Iowa voting trends could spell trouble for Democrats in 2016
Iowa has a reputation as being a swing state though in the past two presidential cycles, it has leaned reliably Democrat with Barack Obama winning by 10 points in 2008, and 6 points in 2012. However, analysis of the 2014 midterms shows a distinct shift in certain voting blocs that could give Democrats pause in 2016.
Report from FiveThirtyEight:
Republican Sen.-elect Joni Ernst easily won her race in Iowa last Tuesday, beating Democrat Bruce Braley by 8.5 percentage points. Her victory wasn’t shocking, but its size was (to everyone except pollster Ann Selzer, that is). The final FiveThirtyEight projection had Ernst winning by just 1.5 percentage points.
What the heck happened?
Here’s one explanation: White voters in Iowa without a college degree have shifted away from the Democratic Party. And if that shift persists, it could have a big effect on the presidential race in 2016, altering the White House math by eliminating the Democratic edge in the electoral college.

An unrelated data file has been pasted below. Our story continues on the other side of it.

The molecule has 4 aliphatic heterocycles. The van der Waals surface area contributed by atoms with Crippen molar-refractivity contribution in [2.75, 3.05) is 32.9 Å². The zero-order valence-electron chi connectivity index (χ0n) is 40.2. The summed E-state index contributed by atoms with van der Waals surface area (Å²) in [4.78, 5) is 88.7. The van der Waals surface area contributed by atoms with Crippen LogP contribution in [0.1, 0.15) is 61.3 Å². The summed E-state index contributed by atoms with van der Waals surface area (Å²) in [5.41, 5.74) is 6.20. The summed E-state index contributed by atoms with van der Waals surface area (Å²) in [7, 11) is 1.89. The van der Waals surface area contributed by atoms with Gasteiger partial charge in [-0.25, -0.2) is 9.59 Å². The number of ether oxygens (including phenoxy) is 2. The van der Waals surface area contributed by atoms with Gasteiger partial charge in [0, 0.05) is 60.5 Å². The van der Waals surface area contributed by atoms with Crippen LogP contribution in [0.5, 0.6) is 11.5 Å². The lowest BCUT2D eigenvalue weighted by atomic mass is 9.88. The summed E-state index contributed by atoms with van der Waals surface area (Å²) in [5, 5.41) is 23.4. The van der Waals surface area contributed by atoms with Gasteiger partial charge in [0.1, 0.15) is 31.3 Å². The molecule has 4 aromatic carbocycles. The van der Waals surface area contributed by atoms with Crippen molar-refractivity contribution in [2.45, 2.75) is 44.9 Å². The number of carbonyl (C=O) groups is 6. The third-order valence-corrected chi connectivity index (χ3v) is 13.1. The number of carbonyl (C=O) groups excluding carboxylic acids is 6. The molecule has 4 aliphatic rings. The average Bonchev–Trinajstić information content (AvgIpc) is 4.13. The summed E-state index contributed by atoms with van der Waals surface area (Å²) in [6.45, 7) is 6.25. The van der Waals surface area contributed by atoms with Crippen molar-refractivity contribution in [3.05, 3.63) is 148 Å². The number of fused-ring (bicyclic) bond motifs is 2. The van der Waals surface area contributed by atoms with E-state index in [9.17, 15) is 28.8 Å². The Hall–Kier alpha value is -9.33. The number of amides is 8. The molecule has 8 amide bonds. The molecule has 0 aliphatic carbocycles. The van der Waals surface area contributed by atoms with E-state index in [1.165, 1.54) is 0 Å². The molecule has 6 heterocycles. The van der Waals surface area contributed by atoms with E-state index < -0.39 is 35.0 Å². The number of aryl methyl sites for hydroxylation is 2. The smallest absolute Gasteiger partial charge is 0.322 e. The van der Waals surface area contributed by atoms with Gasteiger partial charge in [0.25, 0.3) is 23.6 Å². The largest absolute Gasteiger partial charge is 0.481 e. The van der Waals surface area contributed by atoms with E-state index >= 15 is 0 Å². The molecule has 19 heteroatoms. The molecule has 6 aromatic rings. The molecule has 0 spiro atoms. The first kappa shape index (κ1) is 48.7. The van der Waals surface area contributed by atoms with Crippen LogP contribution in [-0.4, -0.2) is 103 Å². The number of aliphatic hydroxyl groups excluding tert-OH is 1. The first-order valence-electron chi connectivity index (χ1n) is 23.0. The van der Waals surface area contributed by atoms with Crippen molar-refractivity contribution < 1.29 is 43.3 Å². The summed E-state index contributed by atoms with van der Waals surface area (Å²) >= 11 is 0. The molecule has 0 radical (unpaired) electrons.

According to the exit polls, however, Braley lost non-college-educated voters of all races by 10 percentage points. His performance among the college-educated matched pre-election polls. But among non-college whites, Braley lost by 14 points.
We can see this in the county-by-county returns. The biggest drop-off from Obama’s 2012 margin to Braley’s 2014 margin was in those counties that had a higher share of whites without a college degree. In those counties, every percentage point of additional non-college-educated voters meant a 0.3 percentage-point drop in Braley’s margin.
The question will be whether this trend continues into 2016 or whether a strong Democratic candidate at the top of the ticket can return the Hawkeye State to the “blue” column. This would be a contrarian view to the demographic shift most political strategists are talking about which is growth in Latino and other minority populations.